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Your not alone LT, but I will share my experiences and some things I have done. <br><br>1) To first talk about your current employer. Many employers have the "one weekend a month two weeks a year" mentality, as an officer or senior NCO it's more than that. Employers want to know in advance and here is why. You manager can schedule around training if they know well in advanced. <br><br>If they won't budge, hit them with orders if your in, they try to fire you while your in training and that will be a nightmare they don't want. Not something I recommend though. But if in that situation start looking for a new job, because they will find a way to let you go.<br><br>I had a manager that anything other than AT he would always come back with the "I thought this was 1 weekend a month and 2 weeks a year", and then say he supports the military. He doesn't and you and I know that. It's one reason I left.<br><br>My current company is more supportive but I do let them know in advance of training because for managers it's about scheduling.<br><br>2) As a new LT your career path and you wear the blue chord like I do. (Well my pic was for the promotion board but I wear one.....LOL).<br><br>1) IOBC. (I did BOLC 2,3, but I think it's 16 weeks again)<br>2) Maneuver Career Course. (reserve component (2) 2 week phases)<br>3) Army War College (1 year)<br>&nbsp;&nbsp;&nbsp; -- ILE for majors was implemented into AWC<br><br>I didn't even mention airborne, air-assault, ranger school, or combatives 1,2,3 which everybody wants to do. (hooaah stuff)<br><br>3) Some things that you can do with additional training listed above. <br><br>&nbsp;&nbsp;&nbsp;&nbsp; a) Use your vacation time on top of schools. I did this in January for my TCC (Tactics Certification Course) which was a week long. I gave my manager my orders anyways but I was technically on vacation. The good part doing this is you get double paid (double dipping).<br><br>&nbsp;&nbsp;&nbsp;&nbsp; b) Plan and space things out. Too many schools can look like you never there, but space them out and you will be seen as always on the job, with some military training. They will find a way if they want to get rid of you. Don't give them a reason.<br><br>&nbsp;&nbsp;&nbsp;&nbsp; c) Know the deadlines of your projects and space schools around dead time. You don't want to kill the good graces of your employer and burn bridges by scheduling schools near a deadline where they NEED you. That is a recipe for disaster.<br>
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MAJ Contracting Officer
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They don't fire you they just make your life so miserable that you want to quit. I sold out and work for the Federal Government now, strangely enough my first supervisor told me "if I would have known you were a reservist I wouldn't have hired you," needless to say I don't work there anymore. The law is a sad joke with no teeth, and yes retention (only the really good soldiers though) suffers.
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MAJ Executive Officer
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I am sorry that you are going this, and I am lucky to say that my employer has always been supportive. However, this is a HUGE issue with the USAR/NG, especially with the "operational" reserve which our leaders desire. It's a tough sell to tell employers that, on pain of litigation, they must suffer through the caprice of the services. In the 75 months that I've served, I've been gone for 24 I've been gone for 6 months, 4 months, and 14 months at a time. They have started to ask for documentation for things such as the Commander's and 1SG's Course, which I took in June. Who can blame them? It isn't easy finding a replacement, even if it's just for a week. They also don't understand why the Army doesn't just schedule me for training in the summer (I'm a teacher).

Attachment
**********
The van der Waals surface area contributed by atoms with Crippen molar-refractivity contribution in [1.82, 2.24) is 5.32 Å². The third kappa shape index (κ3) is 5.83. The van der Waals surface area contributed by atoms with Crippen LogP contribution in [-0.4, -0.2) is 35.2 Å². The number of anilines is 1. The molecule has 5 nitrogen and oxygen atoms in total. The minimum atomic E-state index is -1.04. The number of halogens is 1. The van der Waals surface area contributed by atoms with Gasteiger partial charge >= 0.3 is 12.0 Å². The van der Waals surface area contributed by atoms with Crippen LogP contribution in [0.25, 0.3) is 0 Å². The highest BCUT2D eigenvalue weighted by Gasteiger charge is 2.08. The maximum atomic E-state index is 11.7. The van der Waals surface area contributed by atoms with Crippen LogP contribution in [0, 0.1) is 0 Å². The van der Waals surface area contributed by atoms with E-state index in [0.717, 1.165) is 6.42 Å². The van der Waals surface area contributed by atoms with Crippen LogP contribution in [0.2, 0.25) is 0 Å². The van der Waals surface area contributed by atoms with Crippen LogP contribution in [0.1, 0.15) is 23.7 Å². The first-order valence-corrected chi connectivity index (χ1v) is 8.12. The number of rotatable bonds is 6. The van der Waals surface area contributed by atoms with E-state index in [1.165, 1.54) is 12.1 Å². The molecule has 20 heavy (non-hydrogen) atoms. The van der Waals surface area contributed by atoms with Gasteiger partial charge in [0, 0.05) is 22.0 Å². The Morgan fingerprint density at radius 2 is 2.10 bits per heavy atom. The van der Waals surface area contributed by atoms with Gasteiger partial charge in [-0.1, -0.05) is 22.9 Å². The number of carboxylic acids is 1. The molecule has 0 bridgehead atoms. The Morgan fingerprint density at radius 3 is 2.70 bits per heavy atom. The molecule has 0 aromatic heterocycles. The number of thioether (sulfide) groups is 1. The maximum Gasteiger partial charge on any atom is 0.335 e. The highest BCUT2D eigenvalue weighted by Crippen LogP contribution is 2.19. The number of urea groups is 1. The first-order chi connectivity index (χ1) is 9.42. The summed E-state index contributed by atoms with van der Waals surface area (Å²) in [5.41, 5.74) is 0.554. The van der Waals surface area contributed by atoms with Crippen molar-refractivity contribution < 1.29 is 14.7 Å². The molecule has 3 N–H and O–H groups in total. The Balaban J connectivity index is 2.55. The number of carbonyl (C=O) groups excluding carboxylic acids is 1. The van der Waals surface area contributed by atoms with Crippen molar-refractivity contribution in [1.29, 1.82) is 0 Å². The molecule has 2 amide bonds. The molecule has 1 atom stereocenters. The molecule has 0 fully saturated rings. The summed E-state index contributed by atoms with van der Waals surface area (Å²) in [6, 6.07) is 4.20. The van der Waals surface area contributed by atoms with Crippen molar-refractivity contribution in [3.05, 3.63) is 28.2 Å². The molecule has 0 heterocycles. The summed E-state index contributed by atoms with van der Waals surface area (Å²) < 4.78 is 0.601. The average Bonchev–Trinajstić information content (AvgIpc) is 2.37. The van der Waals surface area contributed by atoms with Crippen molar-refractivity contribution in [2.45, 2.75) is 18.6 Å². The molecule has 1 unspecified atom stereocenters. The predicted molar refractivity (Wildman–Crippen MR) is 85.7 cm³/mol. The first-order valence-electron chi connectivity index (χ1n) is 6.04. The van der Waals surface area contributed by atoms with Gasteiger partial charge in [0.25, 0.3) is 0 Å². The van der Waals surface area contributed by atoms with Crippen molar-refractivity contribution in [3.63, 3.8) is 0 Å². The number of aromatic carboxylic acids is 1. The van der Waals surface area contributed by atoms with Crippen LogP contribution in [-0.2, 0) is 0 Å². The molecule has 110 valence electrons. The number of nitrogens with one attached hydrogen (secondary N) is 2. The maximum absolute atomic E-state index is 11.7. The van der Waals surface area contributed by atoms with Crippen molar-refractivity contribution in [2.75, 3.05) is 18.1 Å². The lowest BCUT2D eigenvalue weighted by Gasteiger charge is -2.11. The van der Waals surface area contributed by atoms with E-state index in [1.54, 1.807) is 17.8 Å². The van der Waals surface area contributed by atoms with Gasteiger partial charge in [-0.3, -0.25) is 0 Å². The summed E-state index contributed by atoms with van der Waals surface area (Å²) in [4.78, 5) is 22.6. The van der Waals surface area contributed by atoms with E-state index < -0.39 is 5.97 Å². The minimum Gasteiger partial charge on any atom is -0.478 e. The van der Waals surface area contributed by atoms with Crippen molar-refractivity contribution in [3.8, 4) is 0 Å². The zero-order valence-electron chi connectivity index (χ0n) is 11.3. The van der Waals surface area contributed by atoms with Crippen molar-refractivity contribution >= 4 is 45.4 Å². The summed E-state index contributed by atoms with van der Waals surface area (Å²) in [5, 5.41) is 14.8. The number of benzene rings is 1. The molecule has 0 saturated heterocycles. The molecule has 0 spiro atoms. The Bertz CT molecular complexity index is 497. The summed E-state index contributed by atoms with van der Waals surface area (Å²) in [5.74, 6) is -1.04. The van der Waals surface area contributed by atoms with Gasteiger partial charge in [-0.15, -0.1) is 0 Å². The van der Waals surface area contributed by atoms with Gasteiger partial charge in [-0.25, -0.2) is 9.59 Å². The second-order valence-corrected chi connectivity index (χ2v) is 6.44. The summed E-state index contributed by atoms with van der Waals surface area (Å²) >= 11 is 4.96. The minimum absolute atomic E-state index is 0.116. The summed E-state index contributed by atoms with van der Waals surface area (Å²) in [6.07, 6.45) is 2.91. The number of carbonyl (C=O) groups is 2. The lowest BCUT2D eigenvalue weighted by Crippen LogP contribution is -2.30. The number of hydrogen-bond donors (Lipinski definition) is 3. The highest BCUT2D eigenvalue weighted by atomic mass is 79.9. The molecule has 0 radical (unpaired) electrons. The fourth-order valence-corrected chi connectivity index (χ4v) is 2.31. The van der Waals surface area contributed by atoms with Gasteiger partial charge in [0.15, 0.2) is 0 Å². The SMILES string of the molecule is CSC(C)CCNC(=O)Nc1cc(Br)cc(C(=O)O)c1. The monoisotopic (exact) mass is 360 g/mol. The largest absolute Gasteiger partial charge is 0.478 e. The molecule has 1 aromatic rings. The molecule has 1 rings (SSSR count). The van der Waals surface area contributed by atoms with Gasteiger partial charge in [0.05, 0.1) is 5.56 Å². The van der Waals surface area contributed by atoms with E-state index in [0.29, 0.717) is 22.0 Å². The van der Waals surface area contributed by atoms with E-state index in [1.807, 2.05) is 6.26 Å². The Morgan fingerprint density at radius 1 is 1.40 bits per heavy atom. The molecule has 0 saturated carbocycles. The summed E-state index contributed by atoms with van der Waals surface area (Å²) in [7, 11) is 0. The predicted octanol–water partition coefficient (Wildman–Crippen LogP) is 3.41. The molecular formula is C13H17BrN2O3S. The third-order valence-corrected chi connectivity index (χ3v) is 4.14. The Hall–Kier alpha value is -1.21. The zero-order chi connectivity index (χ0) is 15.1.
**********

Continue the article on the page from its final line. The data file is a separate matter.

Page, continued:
All of this is to say that I've been blessed, but my school is getting annoyed. While they can't really do too much about it, they are the employer who pays my bills. It's an interesting calculus we have to play. Good luck. 
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COL Vincent Stoneking
COL Vincent Stoneking
>1 y
CPT Krogh, 
Good perspective on what the employer sees. 
One word of caution, echoing CPT Bazillion's comment. There is nothing they can do in a direct, straightforward manner. This is true enough.  HOWEVER, there is a whole lot of grey in the work world. There are "randomly assigned shifts" that aren't all that random. There are errors found in documents that could be overlooked, verbally commented on, written up. There are 1001 other things that "have nothing to do with his military service, which I fully support...." 

My current employer (of 15 years in a few weeks) is VERY supportive. It is also a relatively large organization (so it can absorb the loss of any few people pretty easily by shuffling duties a bit) AND my boss is a retired LTC....

However, I have had soldiers that had to deal with "coincidences" that led to the job being less pleasant or less $$$ (think a waitress who starts getting Tuesday and Wednesday shifts instead of Friday/Saturday, same for a pizza delivery driver). I had a similar experience with by previous employer. They made it very clear that they were going to comply with the law, but there was no reason I couldn't open the store the morning following my return, and it was only natural that I would work several double shifts in the weeks following AT, because "the other managers had to work extra while you were playing Army."
In my case, they actually left voicemail to that effect, so I would have had a solid case, if I chose to pursue. I chose to quit in an unprofessional, but very personally satisfying manner. 

Oddly, to me, I hear that the Federal Government is one of the biggest black & white offenders.